What To Do When Love Hurts


What To Do When Love Hurts
We all get our "buttons" pushed by the one we love. Here's how to interrupt vicious reactive cycles.

Why do we fear intimacy even as we also need and want it? Perhaps the biggest fear in intimacy is the secret fear most people carry around that their past unfinished business will get re-stimulated in their present relationships and cause them to feel hurt or want to run away. These old fears are called buttons or triggers.

People have buttons about being rejected, being abandoned, controlled, judged, ignored, criticized, misunderstood, etc. When an intimate partner does something that reminds us of painful but perhaps forgotten experiences in our past, this often triggers an automatic, unconscious over-reaction. So if you find yourself protesting, "He's not listening to me! He never listens!" you have probably just gotten your button pushed. Someone in your past did not listen to you and your never fully dealt with the pain of this experience.

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To master our buttons and heal ourselves, we need to use these triggering events to become more conscious and loving toward the hurt little person inside. The best place to do this is in an adult love relationship.

What can a couple do when they find themselves both overreacting at once, repeating the same fight over and over and never getting anywhere? An important first step is for at least one of the pair to get fluent with the language, "I notice I'm having a reaction to what you're saying" or "I think I'm getting a button pushed" or "I'm getting triggered." This signals to the listener a level of self-awareness that tends to help the listening partner feel safer. The listener hears that she is taking responsibility for her reaction rather than blaming him.

Using this phrase also helps partners get beyond blame. Blaming is what I call a "control pattern," an unconscious strategy for feeling more in control by explaining why something occurred. When in fact, you do not really know why. You feel helpless and finding something or someone to blame helps you feel less helpless. "I'm feeling bad because of you. If you hadn't done that, I wouldn't be feeling bad." Blaming supports the illusion that you have identified the cause of your suffering.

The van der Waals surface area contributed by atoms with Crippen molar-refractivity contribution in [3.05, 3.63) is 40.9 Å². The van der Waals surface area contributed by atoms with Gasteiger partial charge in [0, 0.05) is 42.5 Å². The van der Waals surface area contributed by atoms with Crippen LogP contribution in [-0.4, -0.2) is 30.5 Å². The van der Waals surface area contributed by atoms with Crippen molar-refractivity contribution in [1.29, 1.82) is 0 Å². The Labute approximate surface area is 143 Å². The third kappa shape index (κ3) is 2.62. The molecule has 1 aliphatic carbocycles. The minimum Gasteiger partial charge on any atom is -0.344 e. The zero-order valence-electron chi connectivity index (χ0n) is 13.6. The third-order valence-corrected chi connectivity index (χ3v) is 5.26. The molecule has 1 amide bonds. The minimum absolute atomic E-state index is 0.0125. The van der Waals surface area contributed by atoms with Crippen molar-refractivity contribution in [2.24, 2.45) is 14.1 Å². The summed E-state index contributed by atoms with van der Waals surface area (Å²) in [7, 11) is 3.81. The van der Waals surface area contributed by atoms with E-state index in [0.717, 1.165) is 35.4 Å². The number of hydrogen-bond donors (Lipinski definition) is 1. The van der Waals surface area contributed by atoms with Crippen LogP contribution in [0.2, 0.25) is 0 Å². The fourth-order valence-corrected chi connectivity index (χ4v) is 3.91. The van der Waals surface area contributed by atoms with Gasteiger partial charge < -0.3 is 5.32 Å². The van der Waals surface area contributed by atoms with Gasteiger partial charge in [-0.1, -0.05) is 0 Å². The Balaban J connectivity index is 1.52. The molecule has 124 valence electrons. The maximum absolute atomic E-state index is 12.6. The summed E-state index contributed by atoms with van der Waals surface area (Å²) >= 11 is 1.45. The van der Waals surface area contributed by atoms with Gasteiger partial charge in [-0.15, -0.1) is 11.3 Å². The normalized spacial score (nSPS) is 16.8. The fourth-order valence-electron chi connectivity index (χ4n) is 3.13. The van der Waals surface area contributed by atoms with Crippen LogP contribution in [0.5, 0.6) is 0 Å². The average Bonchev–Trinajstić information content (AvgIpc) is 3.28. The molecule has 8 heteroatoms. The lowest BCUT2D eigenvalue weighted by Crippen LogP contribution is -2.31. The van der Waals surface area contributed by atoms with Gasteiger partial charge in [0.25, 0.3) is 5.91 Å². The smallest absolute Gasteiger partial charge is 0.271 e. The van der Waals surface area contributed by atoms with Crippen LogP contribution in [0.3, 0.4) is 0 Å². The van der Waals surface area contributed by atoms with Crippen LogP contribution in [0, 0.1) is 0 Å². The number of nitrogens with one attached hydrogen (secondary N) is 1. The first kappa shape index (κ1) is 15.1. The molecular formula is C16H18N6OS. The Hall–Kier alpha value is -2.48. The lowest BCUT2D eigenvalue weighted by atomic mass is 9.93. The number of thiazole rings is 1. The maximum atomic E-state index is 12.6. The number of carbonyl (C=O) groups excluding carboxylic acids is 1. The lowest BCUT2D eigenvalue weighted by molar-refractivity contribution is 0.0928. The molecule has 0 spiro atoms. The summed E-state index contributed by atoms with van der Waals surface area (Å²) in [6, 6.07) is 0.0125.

Even if only one member of the pair masters this all important statement, that's a good start. How does a couple proceed after one of them admits to being in reaction? If it is Joseph who says, "I'm getting triggered," where does this leave Janice? In my experience as a relationship coach, if Janice hears this admission from Joseph, it helps her feel safer because he is taking responsibility for his own trigger. It may also help her become more conscious of her own feeling state and more aware that she too is caught in a reaction. So Janice can use this as her cue to admit, "I'm triggered, as well." Now both of them are more present to their own feelings rather than holding the position that, "you ought to stop pushing my buttons!"

To help Joseph and Janice learn to step back and notice their reactions, I would teach them to be more aware of their bodily sensations. To notice when they feel relaxed and when they feel tense. The couples I work with learn to use this phrase whenever they noticed their bodies tightening up in fear. This video shows how you can do this for yourself:

Most people get triggered when someone directs anger at them—particularly if the anger comes without warning. Darol took Marie by surprise when he scolded, "How many times have I asked you to save your receipts?" Marie's normal reaction would be to defend herself, as in, "I'm doing the best I can. Can't you see how overwhelmed I am dealing with these kids and a family business?" Defensive reactions like this are normal in most relationships but they do not build intimacy. Defensiveness is a control pattern that erodes trust and loving feelings. It also keeps you from getting to the root of your defensive reaction.

If Marie could tell him, "I'm triggered by what you said and I'm feeling defensive," this would put her more in touch with herself. When you are present to yourself, you naturally feel stronger and more capable because you are giving yourself permission to be as you are, rather than denying or masking your true feelings. By expressing yourself responsibly and authentically, you are creating a powerful self-affirmation. Avoiding and hiding from painful feelings weakens your connection to yourself. Acknowledging what you feel builds confidence and self-trust, which will make it easier for you to face difficult situations in the future.

If two people are stuck in an argument, both people's buttons are probably being pushed at the same time. When this is going on, how can partners extricate themselves? It's not as hard as it may seem. The secret is this: if just one of the pair will admit, "I'm being triggered here. I'm reacting. I'm on automatic," this brings the whole conversation to a higher level of truth and transparency. When one person becomes humble and aware enough to make this statement, it is like a wake-up call that invites both people into the present moment. We recognize how un-present we are and paradoxically, this brings us present.

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Article contributed by
Advanced Member

Dr. Susan Campbell

Relationship Coach

Susan Campbell, Ph.D.

Relationship Coach


Location: Sebastopol, CA
Credentials: MA, PhD
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